2018 NFL Draft: Kansas City Chiefs on the clock at No. 54

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When the NFL Draft begins selections in Arlington, Tex., April 26, the Kansas City have the No. 54 pick overall in the second round.

Here is an in-depth look at the team’s needs, offseason changes, potential best fit and the selections by NFLDraftScout.com’s experts.

Who would you pick and why?


  1. Edge rusher: The Chiefs ranked tied for 24th in the league a year ago with just 31 sacks, a paltry total for defensive coordinator Bob Sutton’s normally aggressive defense. Injuries limited Dee Ford and Tamba Hali to only two sacks combined, leaving Justin Houston facing more double coverages on the left side of the defense. The Chiefs hope second-year linebacker Tanoh Kpassagnon with his 6-foot-7, 280-pound frame can take the next step as a contributor this season. But with Ford entering the final year of his rookie contract and the team facing a salary-cap decision on the 29-year-old Houston after the season, the club needs edge rushing help both now and down the road.
  1. Offensive line depth: The line lost its security blanket with free agent Zach Fulton departing for Houston. Fulton provided the Chiefs with insurance across the offensive line, especially inside at the guard and center positions where he started 46 games over the past four seasons. The only starting position open for competition is at left guard, where incumbent Bryan Witzmann along with Parker Ehinger, returning from an ACL injury in 2016, expect to compete for the starting job but don’t rule out additional competition. Cameron Erving projects as a swing tackle, but the team remains in the market for a backup behind center Mitch Morse.
  1. Tight end: The Chiefs acquired Orson Charles late last season in their search for a seasoned blocking tight end, but the need for a reliable blocker in running situations remains a real need. Travis Kelce lines up as one of the most imposing tight-end threats in the league in passing situations but the club can also use a capable backup with reliable hands. That need becomes more important with flamethrower Patrick Mahomes stepping into the quarterback role. The Chiefs ranked 29th in the league in red-zone touchdown scoring percentage last season, and a running mate for Kelce at tight end could go a long way toward improving an area that plagued head coach Andy Reid’s offense in recent seasons.
  1. Cornerback: Kansas City’s passing offense ranked 29th against the pass last season, and that was with departed Marcus Peters in the secondary. Veach moved aggressively to bolster his pass defense with the addition of Kendall Fuller via trade and free agent David Amerson. Steven Nelson also returns as a likely starter, but Veach subscribes to the philosophy that NFL teams can never have too many guys who can cover. The right corner and slot nickel positions proved a revolving door last season, and the defense needs someone who can nail down those spots. Amerson and Nelson get the first shot, but expect the Chiefs to look for other options and insurance in the draft and late free agency.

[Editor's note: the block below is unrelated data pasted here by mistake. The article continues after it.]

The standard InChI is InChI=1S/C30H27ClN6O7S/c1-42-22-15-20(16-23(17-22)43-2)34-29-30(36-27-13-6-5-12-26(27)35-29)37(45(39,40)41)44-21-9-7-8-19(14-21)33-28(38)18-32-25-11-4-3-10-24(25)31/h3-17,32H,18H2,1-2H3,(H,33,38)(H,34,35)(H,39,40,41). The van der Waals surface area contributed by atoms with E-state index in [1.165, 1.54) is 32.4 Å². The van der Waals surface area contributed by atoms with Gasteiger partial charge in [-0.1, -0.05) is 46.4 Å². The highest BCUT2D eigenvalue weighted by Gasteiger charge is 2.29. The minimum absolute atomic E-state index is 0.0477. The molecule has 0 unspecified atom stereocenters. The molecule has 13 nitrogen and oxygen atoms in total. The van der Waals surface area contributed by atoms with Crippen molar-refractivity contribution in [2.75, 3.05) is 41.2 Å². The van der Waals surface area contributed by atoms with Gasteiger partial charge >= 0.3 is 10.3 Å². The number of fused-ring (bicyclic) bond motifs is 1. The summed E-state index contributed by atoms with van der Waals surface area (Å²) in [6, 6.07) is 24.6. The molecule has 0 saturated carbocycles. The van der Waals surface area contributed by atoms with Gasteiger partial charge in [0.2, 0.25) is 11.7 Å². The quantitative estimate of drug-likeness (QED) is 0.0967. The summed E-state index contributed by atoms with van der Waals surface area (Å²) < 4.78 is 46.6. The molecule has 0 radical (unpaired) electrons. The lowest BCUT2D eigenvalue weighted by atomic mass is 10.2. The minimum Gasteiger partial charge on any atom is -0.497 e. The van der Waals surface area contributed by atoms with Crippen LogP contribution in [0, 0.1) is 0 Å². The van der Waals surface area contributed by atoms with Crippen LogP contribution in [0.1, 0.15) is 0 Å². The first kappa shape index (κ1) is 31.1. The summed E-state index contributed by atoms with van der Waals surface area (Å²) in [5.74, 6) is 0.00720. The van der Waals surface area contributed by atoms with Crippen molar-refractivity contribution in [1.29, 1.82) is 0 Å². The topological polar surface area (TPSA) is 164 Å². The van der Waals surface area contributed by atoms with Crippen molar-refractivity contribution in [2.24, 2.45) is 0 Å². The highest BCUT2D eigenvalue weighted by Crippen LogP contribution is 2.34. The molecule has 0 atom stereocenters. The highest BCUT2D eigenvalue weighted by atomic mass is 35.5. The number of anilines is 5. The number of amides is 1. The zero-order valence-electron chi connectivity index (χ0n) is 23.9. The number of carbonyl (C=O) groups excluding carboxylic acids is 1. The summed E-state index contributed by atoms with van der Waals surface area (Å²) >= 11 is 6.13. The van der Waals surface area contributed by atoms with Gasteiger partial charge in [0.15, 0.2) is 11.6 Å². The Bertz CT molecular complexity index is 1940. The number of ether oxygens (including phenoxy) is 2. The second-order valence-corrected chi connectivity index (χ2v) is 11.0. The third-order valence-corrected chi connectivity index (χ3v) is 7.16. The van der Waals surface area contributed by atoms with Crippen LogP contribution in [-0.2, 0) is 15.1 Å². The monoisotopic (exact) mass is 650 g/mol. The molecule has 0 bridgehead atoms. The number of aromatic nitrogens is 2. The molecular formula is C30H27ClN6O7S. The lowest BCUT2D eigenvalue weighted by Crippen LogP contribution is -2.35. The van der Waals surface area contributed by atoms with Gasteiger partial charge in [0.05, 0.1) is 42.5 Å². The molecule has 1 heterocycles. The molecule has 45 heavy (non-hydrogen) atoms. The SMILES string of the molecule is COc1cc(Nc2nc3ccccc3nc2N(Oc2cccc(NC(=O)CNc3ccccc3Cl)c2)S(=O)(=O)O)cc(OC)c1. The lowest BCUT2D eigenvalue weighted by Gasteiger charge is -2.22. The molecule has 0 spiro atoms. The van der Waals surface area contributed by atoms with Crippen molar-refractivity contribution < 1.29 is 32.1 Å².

1. Defensive line depth: Tackle Bennie Logan departs after one season, clearing the way for free agent Xavier Williams. The Chiefs also return Chris Jones, Rakeem Nunez-Roches and Allen Bailey, who enters a contract year. But the Chiefs struggled to find a reliable defensive line rotation last year effective both against the run and the pass. Jones generated 6.5 sacks along the line, but the Chiefs also yielded 118 yards per game on the ground thanks in part to a leaky defensive line. Jones continues to show a high upside and Williams could help plug up the run, but the Chiefs can use a long-term solution in the middle of Sutton’s 3-4 defense to collapse the pocket.


–BEST FIT: Josh Sweat, LB, Florida State. The Chiefs want to play an aggressive defensive style in 2018 and put pressure on the quarterback, and Sweat can fit into that scheme immediately. The 6-foot-4, 251-pound junior produced 24 tackles for a loss with 12.5 sacks in 22 starts the last two seasons. Sweat seems a natural fit as an edge rusher in a 3-4 defense, and shows comfort rushing from both the left and right as well as an ability to drop in coverage when necessary. The Chiefs often use their first draft pick to address a future need, and the club faces big decisions on both Justin Houston and Dee Ford next offseason. NFL teams have some concerns with a serious left knee injury Sweat sustained during his senior year of high school, yet his 4.53 40-yard dash time at the Combine ranked third-best among edge rushers in this year’s draft.

–Rob Rang: Anthony Averett, CB, Alabama. With Marcus Peters no longer on the roster, the Chiefs must find pro-ready help for the secondary.

–Dane Brugler: Anthony Averett, CB, Alabama. A physical, press player, Averett is the type of cornerback the Chiefs want for their defense.


OK, it’s your turn. Tell us in the comments section who you would pick and why. Check out top 1,000 players rated by NFLDraftScout.com, including combine and pro day workouts, biographies, scouting reports.